Railsplitter Murphy headed to Oklahoma State

Railsplitter Murphy headed to Oklahoma State
Photo by Denis Gostev

After a breakout July, Kamari Murphy’s stock went through the roof as big-time schools like Connecticut, Missouri, Florida, Miami and Florida State were all over the 6-foot-8 forward from Lincoln HS.

Murphy liked the attention, but he also remembered the one school — Oklahoma State — that didn’t need to see him perform at Amateur Athletic Union tournaments.

So shortly after taking an unofficial visit to the Big 12 school, the high school standout who is doing a postgraduate year at sports-polishing IMG Academies in Fla., committed to head coach Travis Ford and the Cowboys.

“When you have a lot of coaches coming at you at the same time, it’s hard to think about who really wants you,” he said. “But off the bat, I knew Oklahoma State really wanted me from the longevity of them recruiting me, Coach Ford showing me love, coming to my home. I knew it was right.”

“I planned to commit late, but I did a lot of thinking,” he added. “I wanted to come to IMG and workout and not deal with the stresses of recruiting. I made that decision and I think it’s the right choice.”

Shortly after Murphy left Bishop Ford for Lincoln early in his junior year, Oklahoma State took notice of the lanky forward with shot-blocking prowess and an improving back-to-the-basket arsenal. Murphy bonded with Assistant coach Steve Middleton, a Brooklyn native and Tilden graduate, who was integral in Murphy’s recruitment.

“Oklahoma State did a good job, they’ve been on Kamari for a while,” Lincoln coach Dwayne “Tiny” Morton said. “That’s how you recruit someone if you really want them.”

One Division I assistant coach familiar with Murphy described him as “a coach’s dream. Great energy. Never takes a play off.”

Murphy said he was sold by the Oklahoma State coaching staff, the school’s enormous campus, the opportunity to play almost immediately and the state-of-the-art facilities the school has. He also is a fan of the Cowboys’ up-tempo offense, which he feels takes advantage of his ability to run the floor and score in the paint and the perimeter.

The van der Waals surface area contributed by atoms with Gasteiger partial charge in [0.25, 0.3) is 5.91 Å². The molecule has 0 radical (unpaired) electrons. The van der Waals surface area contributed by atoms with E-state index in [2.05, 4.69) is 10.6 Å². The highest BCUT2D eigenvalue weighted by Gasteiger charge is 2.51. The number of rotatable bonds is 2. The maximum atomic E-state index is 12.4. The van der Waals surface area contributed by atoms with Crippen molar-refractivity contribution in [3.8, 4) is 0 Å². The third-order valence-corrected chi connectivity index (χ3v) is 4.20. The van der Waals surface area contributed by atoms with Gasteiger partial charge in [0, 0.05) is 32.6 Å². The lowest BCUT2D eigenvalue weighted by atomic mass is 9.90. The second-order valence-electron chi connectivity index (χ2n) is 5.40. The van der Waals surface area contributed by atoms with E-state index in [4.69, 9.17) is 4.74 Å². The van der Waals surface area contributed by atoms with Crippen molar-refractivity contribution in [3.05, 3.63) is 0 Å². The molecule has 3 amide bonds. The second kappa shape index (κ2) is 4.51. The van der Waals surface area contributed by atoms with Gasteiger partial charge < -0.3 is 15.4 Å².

“I will prosper in their offense,” Murphy predicted. “The whole offense itself fits me.”

Murphy excelled at Lincoln, helping lead the Railsplitters to the PSAL Class AA city title game as a senior, the Brooklyn AA regular-season crown and the borough title. He continued to progress this summer with the Long Island Lightning as the AAU program reached the final four at the Hall of Fame Invitational in Springfield, Mass.; the quarterfinals at the AAU Super Showcase in Orlando; won the Northeast Hoops Festival in Fairfield, Conn.; and finished second in the Bob Gibbons Tournament of Champions in Raleigh, N.C., in addition to winning several local tournaments.

“His athleticism and his motor skills increased as he got older,” said Lightning coach Dana Dingle, who has coached Murphy for a decade. “That made people see this kid can play on any level. He can run and jump with anybody. The sky’s the limit because he has the other stuff you can’t teach – size, speed, athleticism.”

There was also motivation. Murphy felt he was unfairly criticized for leaving Bishop Ford and, as a result, underrated. He used that anger on the court, and now he has a top scholarship waiting.

“Now I can relax and work on my game,” he said. “I’m happy; it’s a big sigh of relief. I don’t have any more recruiters and scouts telling me what I’m doing wrong on the AAU circuit. From here, it’s just IMG and college.”